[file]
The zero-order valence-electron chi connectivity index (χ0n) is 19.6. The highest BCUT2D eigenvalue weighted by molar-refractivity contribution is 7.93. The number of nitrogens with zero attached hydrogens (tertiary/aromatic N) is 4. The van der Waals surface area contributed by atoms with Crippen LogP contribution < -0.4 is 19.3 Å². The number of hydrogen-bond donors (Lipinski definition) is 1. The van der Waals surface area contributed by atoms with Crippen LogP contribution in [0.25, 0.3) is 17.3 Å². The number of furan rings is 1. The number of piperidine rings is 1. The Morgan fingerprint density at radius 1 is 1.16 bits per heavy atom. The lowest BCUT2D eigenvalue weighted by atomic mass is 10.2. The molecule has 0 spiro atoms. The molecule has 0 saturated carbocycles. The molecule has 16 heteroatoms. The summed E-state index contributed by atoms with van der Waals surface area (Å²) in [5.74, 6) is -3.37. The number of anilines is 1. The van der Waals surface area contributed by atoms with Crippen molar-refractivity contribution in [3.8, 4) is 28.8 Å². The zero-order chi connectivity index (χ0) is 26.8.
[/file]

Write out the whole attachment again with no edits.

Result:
The zero-order valence-electron chi connectivity index (χ0n) is 19.6. The highest BCUT2D eigenvalue weighted by molar-refractivity contribution is 7.93. The number of nitrogens with zero attached hydrogens (tertiary/aromatic N) is 4. The van der Waals surface area contributed by atoms with Crippen LogP contribution < -0.4 is 19.3 Å². The number of hydrogen-bond donors (Lipinski definition) is 1. The van der Waals surface area contributed by atoms with Crippen LogP contribution in [0.25, 0.3) is 17.3 Å². The number of furan rings is 1. The number of piperidine rings is 1. The Morgan fingerprint density at radius 1 is 1.16 bits per heavy atom. The lowest BCUT2D eigenvalue weighted by atomic mass is 10.2. The molecule has 0 spiro atoms. The molecule has 0 saturated carbocycles. The molecule has 16 heteroatoms. The summed E-state index contributed by atoms with van der Waals surface area (Å²) in [5.74, 6) is -3.37. The number of anilines is 1. The van der Waals surface area contributed by atoms with Crippen molar-refractivity contribution in [3.8, 4) is 28.8 Å². The zero-order chi connectivity index (χ0) is 26.8.